The Don Drysdale Estate Collection, the largest personal assortment of Dodgers memorabilia ever offered publicly, was led by the sale of the late Hall of Famer’s 1963 L.A. Dodgers World Series championship ring, which went for $110,111, and his 1962 Cy Young Award, which sold for $100,100. In addition, his 1965 Dodgers World Series championship ring fetched $90,999, while his 1956 Brooklyn Dodgers game-worn rookie season uniform captured $82,727.

Other highlights from the auction included:

  • 1955 Topps Roberto Clemente Rookie Card #164 (NM-MT PSA 8) – $73,408
  • 1961-62 Fleer Basketball Unopened 24-Count Wax Box, All GAI Graded – $68,367
  • 1936 R327 Diamond Stars Baseball One-of-a-Kind Uncut Sheet – $62,256
  • Dallas Baker’s 2008 Pittsburgh Steelers Super Bowl Championship Ring – $62,152
  • 1949 Hollywood Gold Cup Won by Solidarity, 63 Ounces of 14K Gold – $51,363

The buyers of the items wish to remain anonymous at this time. All prices include a buyer’s premium. Full auction results are available at SCP Auctions.                                                                                 -Terry Melia

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A group of documents from 1857 that set down some of the fundamental rules of baseball was acquired at auction Sunday by an unidentified buyer for $3.26 million, making it one of the highest-priced pieces of sports memorabilia. “Laws of Base Ball” was put up for online bidding this month by SCP Auctions; the price paid was the most ever for a baseball document but below the $4.3 million paid in 2010 for James Naismith’s  original 13 rules of basketball. The most expensive piece of sports memorabilia is a Babe Ruth jersey from 1920 that sold for $4.4 million in 2012.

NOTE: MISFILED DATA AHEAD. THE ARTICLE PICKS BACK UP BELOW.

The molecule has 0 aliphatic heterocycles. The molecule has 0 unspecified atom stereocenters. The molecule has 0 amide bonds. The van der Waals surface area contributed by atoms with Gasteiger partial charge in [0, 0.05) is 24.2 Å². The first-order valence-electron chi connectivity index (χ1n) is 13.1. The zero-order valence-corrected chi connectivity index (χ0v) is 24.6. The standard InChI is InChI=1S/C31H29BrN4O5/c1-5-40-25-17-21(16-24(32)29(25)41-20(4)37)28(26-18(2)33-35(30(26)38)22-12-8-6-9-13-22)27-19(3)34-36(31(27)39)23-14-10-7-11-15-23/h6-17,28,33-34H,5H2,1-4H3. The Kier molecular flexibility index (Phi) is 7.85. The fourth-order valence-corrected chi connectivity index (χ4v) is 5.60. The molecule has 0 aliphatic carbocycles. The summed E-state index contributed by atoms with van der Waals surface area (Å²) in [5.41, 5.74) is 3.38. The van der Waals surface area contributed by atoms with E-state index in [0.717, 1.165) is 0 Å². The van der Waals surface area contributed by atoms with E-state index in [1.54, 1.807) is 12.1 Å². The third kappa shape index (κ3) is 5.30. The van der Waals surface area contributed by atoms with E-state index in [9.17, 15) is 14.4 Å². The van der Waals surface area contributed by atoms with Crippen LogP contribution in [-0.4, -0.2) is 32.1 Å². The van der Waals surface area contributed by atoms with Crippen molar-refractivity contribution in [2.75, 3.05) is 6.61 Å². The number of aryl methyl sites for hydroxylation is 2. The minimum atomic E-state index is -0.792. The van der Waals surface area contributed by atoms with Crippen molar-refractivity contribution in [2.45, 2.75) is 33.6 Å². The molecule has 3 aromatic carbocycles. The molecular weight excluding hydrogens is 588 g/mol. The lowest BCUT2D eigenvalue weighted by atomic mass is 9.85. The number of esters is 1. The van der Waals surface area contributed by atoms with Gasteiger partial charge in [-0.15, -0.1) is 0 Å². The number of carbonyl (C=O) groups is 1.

This photo circa 1870 courtesy of Marjorie Putnam Adams shows Daniel Lucius "Doc" Adams. A newly verified set of documents from baseball's early history serve almost as a paternity test for the game. Maury Povich might look at them on his daytime talk show and declare: "Doc Adams, you ARE the father!" Or, for the man he's replacing, "Alexander Cartwright, you are NOT the father of baseball." (Courtesy of Marjorie Putnam Adams/Wikipedia via AP)

A trove of historical documents that shed fresh light on the origins of baseball sold at auction on Sunday for more than $3.2 million, a record auction price for papers related to the sport that became America’s “national pastime.” The 23 pages of yellowed documents included original notes about the setting of official rules of the then-emerging sport of base ball, which evolved in the 19th century from earlier games using bats and balls.

Laws of Baseball 1

Documents that baseball historians have called the Magna Carta of the game have sold at auction for nearly $3.3 million. SCP auctions says the 1857 papers called the “Laws of Baseball” sold early Sunday to an anonymous buyer after more than two weeks of bidding. The auction house had predicted prior to the auction’s April 7 start that they could sell for more than $1 million.